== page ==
The patients and staff in the cancer wing were so cheerful and positive.  I know that deep down that patients are scared, but the rarely show it.  They go about their day and conversation as if it's just another appointment.  I was very inspired by their bravery in the face of a very challenging opponent.  

The week was a very challenging roller coaster of emotion for me. Trying to find the right balance in regards to wanting to help, being around to help, and go about things I needed to do (apply for jobs, workout, read, make sure my students did something with their life while I was gone).  I did a pretty good job of holding it together for the most part.  A few times, I had a tough go, but I didn't have the opportunity to deal with that when my family did due distance.  Looking back on the week it went so fast, but I was happy to be back and spend time with family.  I am grateful the school allowed me to go home.


The one word that middle to high school girls hold like gold in their mind.  It probably trumps 1D, JT, and any other random pop star of the month/year in terms of obsession, except now it's even crazier.  In the states the clothing has become more Hollywood and the "asking" more MTV.  It's almost too much.  Here it's a little different.

As a junior advisor I had to attend Prom with the other upperclassmen advisers and administration.  Prom here consists of photographs, a very nice dinner, and junior speeches to the seniors.  The dress is "cocktail"with common sense in terms of dress in mind.  Girls wore dresses or jumpsuits (if I knew it was a jump suit party I would have brought my real Air Force jumpsuit I found in Austin) and guys wore shirts and sport coat.  There were a few ties, but most dudes did not go that classy.  There was a very noticeable effort with facial improvement methods (make up).  I did not recognize many of my students due to the dedication and quantity of effort.  Which was probably to be expected with some students leaving early to go to get hair "did" (isn't that what girls say?) and make done.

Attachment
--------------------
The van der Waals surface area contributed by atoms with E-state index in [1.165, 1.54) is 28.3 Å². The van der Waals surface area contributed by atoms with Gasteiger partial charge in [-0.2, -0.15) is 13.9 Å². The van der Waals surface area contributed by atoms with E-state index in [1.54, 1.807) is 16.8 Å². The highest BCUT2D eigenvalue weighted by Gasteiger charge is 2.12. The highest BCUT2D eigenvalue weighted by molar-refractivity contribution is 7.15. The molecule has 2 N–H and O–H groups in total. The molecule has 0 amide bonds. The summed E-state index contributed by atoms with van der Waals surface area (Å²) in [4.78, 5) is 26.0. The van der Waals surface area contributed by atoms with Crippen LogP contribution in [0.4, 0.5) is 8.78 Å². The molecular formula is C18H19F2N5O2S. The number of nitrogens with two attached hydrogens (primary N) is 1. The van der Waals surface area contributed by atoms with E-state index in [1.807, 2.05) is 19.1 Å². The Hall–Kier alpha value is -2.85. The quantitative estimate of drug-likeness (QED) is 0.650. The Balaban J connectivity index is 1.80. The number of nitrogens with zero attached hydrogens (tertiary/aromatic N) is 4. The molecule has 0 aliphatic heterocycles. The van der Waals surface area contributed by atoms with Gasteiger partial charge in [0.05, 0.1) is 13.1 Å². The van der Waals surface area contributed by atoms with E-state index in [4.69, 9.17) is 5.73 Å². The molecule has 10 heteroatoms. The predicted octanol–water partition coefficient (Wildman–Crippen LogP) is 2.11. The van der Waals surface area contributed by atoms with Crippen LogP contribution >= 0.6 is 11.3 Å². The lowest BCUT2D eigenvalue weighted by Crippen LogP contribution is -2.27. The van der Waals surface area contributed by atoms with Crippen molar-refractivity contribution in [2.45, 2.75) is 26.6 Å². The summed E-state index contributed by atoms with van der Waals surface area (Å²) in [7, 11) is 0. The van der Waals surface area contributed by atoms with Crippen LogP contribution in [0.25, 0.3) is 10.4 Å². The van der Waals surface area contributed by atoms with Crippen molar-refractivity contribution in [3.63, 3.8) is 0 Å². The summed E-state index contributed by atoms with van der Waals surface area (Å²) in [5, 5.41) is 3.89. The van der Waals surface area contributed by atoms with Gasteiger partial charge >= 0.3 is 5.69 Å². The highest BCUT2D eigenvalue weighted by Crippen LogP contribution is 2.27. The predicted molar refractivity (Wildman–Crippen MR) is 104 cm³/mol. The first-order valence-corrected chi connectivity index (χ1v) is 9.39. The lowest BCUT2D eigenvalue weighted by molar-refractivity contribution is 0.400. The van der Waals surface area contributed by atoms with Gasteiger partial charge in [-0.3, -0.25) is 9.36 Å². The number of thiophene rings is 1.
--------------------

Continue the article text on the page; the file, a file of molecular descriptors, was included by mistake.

The meal was several courses with steak in between and an ice cream/fruit plate at the end.  Very solid dinner (can't beat steak-it's hard to find).  During the meal each senior has a junior (or in a few cases, two) talk about them in a sincere way.  No roasts.  The kids did a very nice job talking about their senior friends.  There was only one slip up.  One student had moved away and no one found a replacement speaker for his senior.  We had two kids step up and give an improv speech (admirable, but mistaken).  Then the night concluded.  The students kept trying to get Ryan, Jon, and I to go to the after party but we told them that doesn't go with the teacher code of ethics.  They kept pushing the issue and I just said I was old and tired...and I didn't want to spend time with them in class let alone when I wasn't on the clock (that got a chuckle, but I may have been serious with a few of them).  Jon just started saying yeah and they left not really believing him.  As soon as they all cleared out, Eric gave us a ride home and I was sleeping within in 30mins.

After prom the students then go off to one of their houses for an unofficial after party.  I heard that the party cost north of 10K USD, but I don't have a firm number.  Only a few juniors and seniors were "sick" on Monday, so at least they shook it off.  No drinking age here in Venezuela, so the conversation of drinking is much different than the States.  I was just glad no one drove home and got in a wreck.